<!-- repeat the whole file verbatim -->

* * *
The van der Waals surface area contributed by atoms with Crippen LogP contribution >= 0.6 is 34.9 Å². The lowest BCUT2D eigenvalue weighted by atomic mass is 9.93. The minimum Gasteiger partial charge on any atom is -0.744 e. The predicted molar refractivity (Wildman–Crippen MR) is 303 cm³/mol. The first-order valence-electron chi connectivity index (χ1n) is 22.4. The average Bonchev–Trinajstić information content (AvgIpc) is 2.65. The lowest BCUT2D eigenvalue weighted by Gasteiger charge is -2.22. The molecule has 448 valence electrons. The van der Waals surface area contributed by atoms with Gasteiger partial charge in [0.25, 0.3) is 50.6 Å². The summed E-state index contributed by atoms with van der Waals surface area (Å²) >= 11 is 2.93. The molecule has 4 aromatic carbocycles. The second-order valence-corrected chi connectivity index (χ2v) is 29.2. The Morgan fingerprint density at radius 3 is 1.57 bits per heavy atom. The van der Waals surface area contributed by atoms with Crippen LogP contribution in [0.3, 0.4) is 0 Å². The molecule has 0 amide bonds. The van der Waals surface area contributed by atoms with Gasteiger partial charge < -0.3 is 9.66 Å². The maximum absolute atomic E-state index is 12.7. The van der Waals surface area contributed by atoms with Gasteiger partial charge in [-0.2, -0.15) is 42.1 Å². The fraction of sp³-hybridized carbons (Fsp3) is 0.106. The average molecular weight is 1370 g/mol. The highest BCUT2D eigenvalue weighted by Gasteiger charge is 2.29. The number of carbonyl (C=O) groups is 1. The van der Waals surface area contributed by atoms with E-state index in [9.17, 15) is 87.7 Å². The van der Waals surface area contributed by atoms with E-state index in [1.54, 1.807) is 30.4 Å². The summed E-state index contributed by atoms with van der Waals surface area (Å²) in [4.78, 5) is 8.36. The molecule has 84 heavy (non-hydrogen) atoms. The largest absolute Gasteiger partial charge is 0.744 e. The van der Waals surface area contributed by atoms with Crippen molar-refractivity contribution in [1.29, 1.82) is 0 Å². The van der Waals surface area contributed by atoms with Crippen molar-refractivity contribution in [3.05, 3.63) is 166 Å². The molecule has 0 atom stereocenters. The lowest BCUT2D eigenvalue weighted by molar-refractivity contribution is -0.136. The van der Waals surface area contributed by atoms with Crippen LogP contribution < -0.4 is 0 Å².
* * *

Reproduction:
The van der Waals surface area contributed by atoms with Crippen LogP contribution >= 0.6 is 34.9 Å². The lowest BCUT2D eigenvalue weighted by atomic mass is 9.93. The minimum Gasteiger partial charge on any atom is -0.744 e. The predicted molar refractivity (Wildman–Crippen MR) is 303 cm³/mol. The first-order valence-electron chi connectivity index (χ1n) is 22.4. The average Bonchev–Trinajstić information content (AvgIpc) is 2.65. The lowest BCUT2D eigenvalue weighted by Gasteiger charge is -2.22. The molecule has 448 valence electrons. The van der Waals surface area contributed by atoms with Gasteiger partial charge in [0.25, 0.3) is 50.6 Å². The summed E-state index contributed by atoms with van der Waals surface area (Å²) >= 11 is 2.93. The molecule has 4 aromatic carbocycles. The second-order valence-corrected chi connectivity index (χ2v) is 29.2. The Morgan fingerprint density at radius 3 is 1.57 bits per heavy atom. The van der Waals surface area contributed by atoms with Crippen LogP contribution in [0.3, 0.4) is 0 Å². The molecule has 0 amide bonds. The van der Waals surface area contributed by atoms with Gasteiger partial charge < -0.3 is 9.66 Å². The maximum absolute atomic E-state index is 12.7. The van der Waals surface area contributed by atoms with Gasteiger partial charge in [-0.2, -0.15) is 42.1 Å². The fraction of sp³-hybridized carbons (Fsp3) is 0.106. The average molecular weight is 1370 g/mol. The highest BCUT2D eigenvalue weighted by Gasteiger charge is 2.29. The number of carbonyl (C=O) groups is 1. The van der Waals surface area contributed by atoms with E-state index in [9.17, 15) is 87.7 Å². The van der Waals surface area contributed by atoms with E-state index in [1.54, 1.807) is 30.4 Å². The summed E-state index contributed by atoms with van der Waals surface area (Å²) in [4.78, 5) is 8.36. The molecule has 84 heavy (non-hydrogen) atoms. The largest absolute Gasteiger partial charge is 0.744 e. The van der Waals surface area contributed by atoms with Crippen molar-refractivity contribution in [1.29, 1.82) is 0 Å². The van der Waals surface area contributed by atoms with Crippen molar-refractivity contribution in [3.05, 3.63) is 166 Å². The molecule has 0 atom stereocenters. The lowest BCUT2D eigenvalue weighted by molar-refractivity contribution is -0.136. The van der Waals surface area contributed by atoms with Crippen LogP contribution < -0.4 is 0 Å².